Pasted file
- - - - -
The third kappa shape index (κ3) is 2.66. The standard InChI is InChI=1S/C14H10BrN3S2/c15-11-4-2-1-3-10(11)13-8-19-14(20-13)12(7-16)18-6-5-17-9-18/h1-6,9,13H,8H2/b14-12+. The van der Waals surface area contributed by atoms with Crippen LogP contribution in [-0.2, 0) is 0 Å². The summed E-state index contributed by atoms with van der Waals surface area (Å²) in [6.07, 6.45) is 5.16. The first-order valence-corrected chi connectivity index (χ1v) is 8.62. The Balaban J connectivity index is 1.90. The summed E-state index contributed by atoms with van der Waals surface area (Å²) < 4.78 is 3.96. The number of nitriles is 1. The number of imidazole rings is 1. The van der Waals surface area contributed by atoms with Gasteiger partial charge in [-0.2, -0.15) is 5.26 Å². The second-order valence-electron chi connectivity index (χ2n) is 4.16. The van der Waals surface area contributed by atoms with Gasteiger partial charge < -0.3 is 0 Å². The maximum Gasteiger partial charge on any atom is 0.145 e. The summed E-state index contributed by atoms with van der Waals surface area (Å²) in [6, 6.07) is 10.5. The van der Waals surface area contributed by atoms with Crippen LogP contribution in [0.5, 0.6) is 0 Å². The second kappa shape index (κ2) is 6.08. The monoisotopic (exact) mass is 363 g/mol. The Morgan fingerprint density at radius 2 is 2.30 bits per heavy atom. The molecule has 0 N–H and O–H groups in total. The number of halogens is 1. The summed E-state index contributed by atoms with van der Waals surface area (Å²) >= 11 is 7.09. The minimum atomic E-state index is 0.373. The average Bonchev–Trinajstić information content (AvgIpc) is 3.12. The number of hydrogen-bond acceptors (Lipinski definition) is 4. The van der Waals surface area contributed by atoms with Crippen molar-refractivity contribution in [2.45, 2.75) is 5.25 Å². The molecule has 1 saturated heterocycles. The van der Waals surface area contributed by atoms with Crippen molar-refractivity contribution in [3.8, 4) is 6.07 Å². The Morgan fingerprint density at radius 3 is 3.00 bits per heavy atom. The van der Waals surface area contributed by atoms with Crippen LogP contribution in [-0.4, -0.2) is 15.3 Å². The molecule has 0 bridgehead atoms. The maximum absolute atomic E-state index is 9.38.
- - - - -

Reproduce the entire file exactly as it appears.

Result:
The third kappa shape index (κ3) is 2.66. The standard InChI is InChI=1S/C14H10BrN3S2/c15-11-4-2-1-3-10(11)13-8-19-14(20-13)12(7-16)18-6-5-17-9-18/h1-6,9,13H,8H2/b14-12+. The van der Waals surface area contributed by atoms with Crippen LogP contribution in [-0.2, 0) is 0 Å². The summed E-state index contributed by atoms with van der Waals surface area (Å²) in [6.07, 6.45) is 5.16. The first-order valence-corrected chi connectivity index (χ1v) is 8.62. The Balaban J connectivity index is 1.90. The summed E-state index contributed by atoms with van der Waals surface area (Å²) < 4.78 is 3.96. The number of nitriles is 1. The number of imidazole rings is 1. The van der Waals surface area contributed by atoms with Gasteiger partial charge in [-0.2, -0.15) is 5.26 Å². The second-order valence-electron chi connectivity index (χ2n) is 4.16. The van der Waals surface area contributed by atoms with Gasteiger partial charge < -0.3 is 0 Å². The maximum Gasteiger partial charge on any atom is 0.145 e. The summed E-state index contributed by atoms with van der Waals surface area (Å²) in [6, 6.07) is 10.5. The van der Waals surface area contributed by atoms with Crippen LogP contribution in [0.5, 0.6) is 0 Å². The second kappa shape index (κ2) is 6.08. The monoisotopic (exact) mass is 363 g/mol. The Morgan fingerprint density at radius 2 is 2.30 bits per heavy atom. The molecule has 0 N–H and O–H groups in total. The number of halogens is 1. The summed E-state index contributed by atoms with van der Waals surface area (Å²) >= 11 is 7.09. The minimum atomic E-state index is 0.373. The average Bonchev–Trinajstić information content (AvgIpc) is 3.12. The number of hydrogen-bond acceptors (Lipinski definition) is 4. The van der Waals surface area contributed by atoms with Crippen molar-refractivity contribution in [2.45, 2.75) is 5.25 Å². The molecule has 1 saturated heterocycles. The van der Waals surface area contributed by atoms with Crippen molar-refractivity contribution in [3.8, 4) is 6.07 Å². The Morgan fingerprint density at radius 3 is 3.00 bits per heavy atom. The van der Waals surface area contributed by atoms with Crippen LogP contribution in [-0.4, -0.2) is 15.3 Å². The molecule has 0 bridgehead atoms. The maximum absolute atomic E-state index is 9.38.